MADRAS, Ore. – If there’s one thing central Oregon has in abundance, it’s open space. And that’s a good thing for the total solar eclipse that’s due to sweep through the region on Aug. 21.
Even though hotel rooms are sold out anywhere that’s even near the 70-mile-wide zone of totality running across the state, there’s still a good chance of finding an enterprising landowner who’ll rent you a camping spot.
But if there’s one thing central Oregon doesn’t have a whole lot of, it’s four-lane highways.
That’s likely to be an issue for the hundreds of thousands of eclipse-chasers who are expected to swarm into towns like Madras, Prineville, Mitchell and John Day. Or maybe not.
“The bad thing about it is that nobody knows how bad it’s going to get,” said Terry Hansen, park host for Round Butte Overlook Park, just west of Madras.
Weeks before Eclipse Day, worries about jammed-up roads, gas stations and food stores are looming over central Oregon like the dark clouds that skywatchers hope will stay far, far away in August.
That’s a big reason why Oregon Gov. Kate Brown authorized the state’s National Guard this week to put six aircraft and about 150 soldiers and airmen on standby to assist with eclipse traffic control and support services.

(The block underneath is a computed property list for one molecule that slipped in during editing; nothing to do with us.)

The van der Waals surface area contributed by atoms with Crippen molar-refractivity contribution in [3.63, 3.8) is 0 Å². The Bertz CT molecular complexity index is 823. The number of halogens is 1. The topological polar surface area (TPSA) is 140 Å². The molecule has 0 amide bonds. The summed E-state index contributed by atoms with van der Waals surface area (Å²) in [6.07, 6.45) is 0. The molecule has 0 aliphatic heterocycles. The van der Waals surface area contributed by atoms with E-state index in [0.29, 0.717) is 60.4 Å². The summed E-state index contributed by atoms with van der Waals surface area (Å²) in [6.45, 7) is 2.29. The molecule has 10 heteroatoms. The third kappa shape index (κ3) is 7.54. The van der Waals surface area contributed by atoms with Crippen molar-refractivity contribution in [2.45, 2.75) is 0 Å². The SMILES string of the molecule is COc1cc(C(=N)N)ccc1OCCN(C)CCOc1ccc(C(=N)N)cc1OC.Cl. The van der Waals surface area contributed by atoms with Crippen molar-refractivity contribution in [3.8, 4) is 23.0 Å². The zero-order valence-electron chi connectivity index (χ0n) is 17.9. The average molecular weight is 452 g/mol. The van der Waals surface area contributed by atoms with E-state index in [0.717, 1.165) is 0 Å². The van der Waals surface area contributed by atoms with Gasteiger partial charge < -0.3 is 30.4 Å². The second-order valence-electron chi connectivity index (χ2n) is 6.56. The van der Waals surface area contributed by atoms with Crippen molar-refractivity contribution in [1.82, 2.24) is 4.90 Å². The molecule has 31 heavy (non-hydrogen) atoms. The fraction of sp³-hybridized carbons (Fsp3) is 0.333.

Oregon is expecting about a million tourists to visit the state for the total eclipse, the first such event to take place in the continental U.S. since 1979.
Many of those tourists will be on the more populated west side of the Cascades, in cities like Salem and Corvallis, which are also in the totality zone. But an estimated 250,000 or more will venture over to Madras and its environs – a thinly populated region that has the highest probability of clear skies, based on U.S. historical data.
Locals have been told to stock up on water, groceries and gasoline, and hunker down for several days before and after the eclipse. Rumor has it that the time required to drive from the region’s largest city, Bend, up Highway 97 to Madras will mushroom from an hour to eight hours or more. Rumor also has it that the price of gas will balloon to $5 a gallon.
Many of the businesses that don’t expect to make a buck from the tourist trade, such as insurance offices, plan to shut down for the day. And some of the businesses that do expect to make a buck are nevertheless dreading the coming crush of humanity. “I did ask a city councilman, and apparently shooting over people’s heads is a gray area,” one proprietor said. (I think she was joking.)
In contrast, Kim Tucker, a camp host for the recreational-vehicle park at the Jefferson County Fairgrounds in Madras, is looking forward to the spectacle.
“I was in the path of the ’79 eclipse, and I thought it was great,” she said. “I’m going to be interested in how people react to it. … I’m interested to see how my roosters react.”
Amid all the hand-wringing, worriers run the risk of forgetting about the wonder that will accompany Aug. 21’s total eclipse: If the skies are clear, eclipse-watchers will be able to gaze through solar-filter glasses (a must!) as the moon takes an ever-bigger bite out of the sun. They’ll watch as the moon’s shadow sweeps eastward from Mount Jefferson and wings of darkness descend from the sky.